In 2600 BC, Hesy-Re, an Egyptian man thought to be the first dentist, died. But dentistry was around and in practice long before Hesy-Re lived. Keep reading to learn about the evolution of dental technology.
Dentistry is one of the oldest medical professions, dating back to 7000 BC with the Indus Valley Civilization.
And, in 5000 BC, a Sumerian text was written describing tooth worms as the cause of tooth decay (an idea that persisted to the 17th century).
Even scholars Hippocrates and Celsus wrote about dentistry in their various essays. Aristotle wrote about dentistry and even earned the moniker as the “Grandfather of Dentistry” because of his theories (which were relatively spot-on) about teeth, including their eruption pattern, gum disease, and ways to move and restore teeth.
Dentistry Advancements Through the Years
In 1723, Pierre Fauchard published “The Art of Dental Surgery,” which became the most popular dental textbook for over 100 years. In 1820, William Adams Delany invented the first electric drill, the birth of dental technology. And in 1840, Dr. John Hunter introduced anesthesia into dentistry by using ether.
The next significant advancement came in 1880 when Charles Ellis discovered X-rays could detect cavities. This led to the development of X-ray machines and eventually CT scans.
The dental drill has made leaps and bounds over the years. The dental drill was first conceptualized by early peoples in the Indus Valley and consisted of stone or bone blades attached to handles that were hand-spun to remove areas of decay.
It wasn’t until the 1800s that metal drills were developed. These tools had sharpened edges on them so they would cut through soft tissue without damaging nerves.
Then in the 1900s, handheld power drills were created. This advancement allowed dentists to make precise cuts at any angle needed. Today, there are many different types of drills available, from rotary to reciprocating to air-powered. But it isn’t just drilling that makes up the field of dentistry.
There have been advancements in other aspects such as restorative materials like amalgam, composite resin, porcelain veneers, crowns, bridges and implants.
There have also been advances in how we treat patients. For example, today, people can get fillings done while having a root canal procedure performed simultaneously. Or, if you’re missing multiple teeth, your dentist may recommend implant-supported prosthetics instead of traditional bridgework.
There have also been improvements in dental technology. One of these technologies is CAD/CAM software. It allows us to design our custom orthodontic appliances rather than relying on old-fashioned impressions taken during treatment. Another advance is 3D printing; we use this new technology to create models of a patient’s mouths and then print out customized braces.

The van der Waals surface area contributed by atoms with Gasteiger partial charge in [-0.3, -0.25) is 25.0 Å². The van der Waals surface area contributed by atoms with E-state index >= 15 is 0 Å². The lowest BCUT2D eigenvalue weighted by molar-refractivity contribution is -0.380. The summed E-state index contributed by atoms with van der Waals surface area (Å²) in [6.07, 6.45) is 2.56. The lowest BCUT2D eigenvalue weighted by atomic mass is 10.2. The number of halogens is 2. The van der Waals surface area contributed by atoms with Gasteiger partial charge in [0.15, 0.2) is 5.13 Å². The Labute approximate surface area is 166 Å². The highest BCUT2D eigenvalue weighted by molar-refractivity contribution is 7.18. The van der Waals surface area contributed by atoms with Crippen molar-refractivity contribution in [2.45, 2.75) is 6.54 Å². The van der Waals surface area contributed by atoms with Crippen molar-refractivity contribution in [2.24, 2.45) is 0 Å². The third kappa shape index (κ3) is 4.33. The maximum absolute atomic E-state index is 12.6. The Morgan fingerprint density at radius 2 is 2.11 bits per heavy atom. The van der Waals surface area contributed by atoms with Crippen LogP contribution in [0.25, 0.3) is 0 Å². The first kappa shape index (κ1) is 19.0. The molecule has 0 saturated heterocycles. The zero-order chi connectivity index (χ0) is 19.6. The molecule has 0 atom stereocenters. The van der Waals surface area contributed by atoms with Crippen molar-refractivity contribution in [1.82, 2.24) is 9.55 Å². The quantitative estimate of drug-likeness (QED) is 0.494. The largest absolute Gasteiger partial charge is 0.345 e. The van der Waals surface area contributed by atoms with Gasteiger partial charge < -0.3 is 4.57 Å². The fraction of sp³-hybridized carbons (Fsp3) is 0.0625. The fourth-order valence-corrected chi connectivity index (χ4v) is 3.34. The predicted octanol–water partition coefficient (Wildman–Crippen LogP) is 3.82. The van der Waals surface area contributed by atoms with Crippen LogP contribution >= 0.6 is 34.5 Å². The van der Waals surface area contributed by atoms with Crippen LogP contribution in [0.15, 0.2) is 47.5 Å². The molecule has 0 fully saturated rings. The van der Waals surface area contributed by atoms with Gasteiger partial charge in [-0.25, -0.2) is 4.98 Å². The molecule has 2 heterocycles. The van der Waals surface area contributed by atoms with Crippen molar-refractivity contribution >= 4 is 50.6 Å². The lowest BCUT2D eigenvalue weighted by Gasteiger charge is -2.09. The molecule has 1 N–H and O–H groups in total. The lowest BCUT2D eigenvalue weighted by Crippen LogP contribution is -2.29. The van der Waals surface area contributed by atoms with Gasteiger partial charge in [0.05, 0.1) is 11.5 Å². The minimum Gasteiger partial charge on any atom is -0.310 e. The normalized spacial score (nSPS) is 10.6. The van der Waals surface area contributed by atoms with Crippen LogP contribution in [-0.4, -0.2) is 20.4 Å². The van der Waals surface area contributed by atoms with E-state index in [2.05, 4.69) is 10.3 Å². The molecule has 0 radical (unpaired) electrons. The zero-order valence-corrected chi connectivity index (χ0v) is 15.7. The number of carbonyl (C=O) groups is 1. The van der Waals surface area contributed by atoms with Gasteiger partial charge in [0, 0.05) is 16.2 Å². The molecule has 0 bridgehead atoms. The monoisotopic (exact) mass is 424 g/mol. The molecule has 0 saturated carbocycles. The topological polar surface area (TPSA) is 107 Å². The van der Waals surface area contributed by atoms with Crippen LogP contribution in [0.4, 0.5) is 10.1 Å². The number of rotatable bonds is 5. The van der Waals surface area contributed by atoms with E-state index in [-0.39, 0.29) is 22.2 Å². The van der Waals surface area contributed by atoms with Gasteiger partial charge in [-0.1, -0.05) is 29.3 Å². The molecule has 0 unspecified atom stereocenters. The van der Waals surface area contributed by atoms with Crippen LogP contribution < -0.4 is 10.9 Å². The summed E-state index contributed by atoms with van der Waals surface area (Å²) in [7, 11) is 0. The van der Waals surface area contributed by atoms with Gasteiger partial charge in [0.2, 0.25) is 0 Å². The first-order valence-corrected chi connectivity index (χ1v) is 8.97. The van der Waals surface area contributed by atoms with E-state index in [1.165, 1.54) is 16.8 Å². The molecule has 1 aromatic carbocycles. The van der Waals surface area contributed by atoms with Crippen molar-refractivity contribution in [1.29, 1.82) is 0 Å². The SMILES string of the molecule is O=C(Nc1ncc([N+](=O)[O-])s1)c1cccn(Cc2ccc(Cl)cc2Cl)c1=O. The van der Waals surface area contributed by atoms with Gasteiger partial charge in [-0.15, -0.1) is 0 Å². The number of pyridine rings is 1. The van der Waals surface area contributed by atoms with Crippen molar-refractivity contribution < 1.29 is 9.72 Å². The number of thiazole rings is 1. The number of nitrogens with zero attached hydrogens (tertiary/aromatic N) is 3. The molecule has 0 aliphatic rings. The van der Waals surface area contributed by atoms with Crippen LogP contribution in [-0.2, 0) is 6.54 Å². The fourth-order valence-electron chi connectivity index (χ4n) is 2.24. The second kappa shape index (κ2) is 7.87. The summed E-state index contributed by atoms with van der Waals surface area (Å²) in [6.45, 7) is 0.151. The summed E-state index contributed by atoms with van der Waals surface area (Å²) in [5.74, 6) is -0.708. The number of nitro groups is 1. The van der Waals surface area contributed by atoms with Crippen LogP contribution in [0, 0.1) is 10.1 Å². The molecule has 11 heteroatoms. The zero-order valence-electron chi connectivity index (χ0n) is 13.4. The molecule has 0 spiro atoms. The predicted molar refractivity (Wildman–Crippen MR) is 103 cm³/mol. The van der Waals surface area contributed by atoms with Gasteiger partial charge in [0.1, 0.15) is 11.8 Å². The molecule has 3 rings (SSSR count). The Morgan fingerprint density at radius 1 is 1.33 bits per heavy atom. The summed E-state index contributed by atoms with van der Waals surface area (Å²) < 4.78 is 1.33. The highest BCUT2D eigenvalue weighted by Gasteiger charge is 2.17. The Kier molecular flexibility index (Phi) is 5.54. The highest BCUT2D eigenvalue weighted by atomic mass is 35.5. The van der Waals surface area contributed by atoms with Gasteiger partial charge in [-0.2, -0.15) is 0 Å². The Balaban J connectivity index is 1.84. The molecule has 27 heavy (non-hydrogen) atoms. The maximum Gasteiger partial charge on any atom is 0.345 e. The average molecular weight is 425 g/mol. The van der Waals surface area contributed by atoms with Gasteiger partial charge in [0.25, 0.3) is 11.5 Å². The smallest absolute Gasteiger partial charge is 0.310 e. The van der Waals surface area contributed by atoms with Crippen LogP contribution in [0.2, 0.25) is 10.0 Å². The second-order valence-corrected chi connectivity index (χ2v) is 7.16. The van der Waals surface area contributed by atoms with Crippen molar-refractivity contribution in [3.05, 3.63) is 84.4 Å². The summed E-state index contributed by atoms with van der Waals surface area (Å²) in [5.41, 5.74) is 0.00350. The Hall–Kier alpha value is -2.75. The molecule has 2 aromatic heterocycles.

Modern dentistry can even look at how a patient’s face will develop or how it is developing and make interventions and adjustments to improve development or guide facial development to help ensure jaw, bite, airway, oral and dental health.
At our practice, we focus on dental technology as part of our goal to give patients the most comprehensive and comfortable dental care possible.
In our practice, we use:
Fotana Lasers: These lasers are used for various procedures, including treating dental decay, tooth whitening, crown lengthening, root canals, treating advanced stages of periodontal disease, implant placement, and more! They’re also great at removing tartar from teeth without damaging them or causing discomfort.
Fontana lasers can also be used for aesthetic treatments, including skin-tightening treatments, like targeting sagging skin in the neck, eyes and face to help restore a more youthful appearance.
3D Imaging: Digital X-rays allow us to see inside your mouth in ways that traditional film X-rays cannot. There are several advantages to digital X-rays, including faster processing, improved care and quicker detection of potential problems.
Intraoral Cameras: We also have an intraoral camera that allows us to view areas within your mouth that conventional imaging cannot reach. This is especially helpful when performing cosmetic dentistry such as veneers, bonding, porcelain repairs and root canal therapy.
SonicFill Fillings: SonicFills are made out of composite resin and provide many benefits over other types of fillings. They contain no mercury, which means there’s less risk of exposure than if you were to receive amalgam metal fillings. In addition, these materials bond well to enamel and will not discolor over time. SonicFills are long-lasting, too!
3D Scanners: 3D scanners create three-dimensional images of objects using computer software. The scans can then be manipulated into any shape imaginable. So, for example, it would be possible to scan your smile and recreate your perfect smile design digitally so you can see what your potential new smile makeover will look like or what your new veneers will do to your smile.
Shade Guide Vita: A shade guide helps determine how to match your dental restorations to your teeth. This allows us to seamlessly blend your cosmetic restorations with your natural teeth to give you a complete and natural look.
3D Printer: 3D printers are a vital tool for dentistry because they allow us to print models of your teeth before making changes. It makes it easier to visualize precisely where we need to place implants, crowns, bridges and veneers and gives us better control during the procedure to give you the best results.
Interested in comprehensive, convenient and comfortable care? Call us now to schedule your appointment.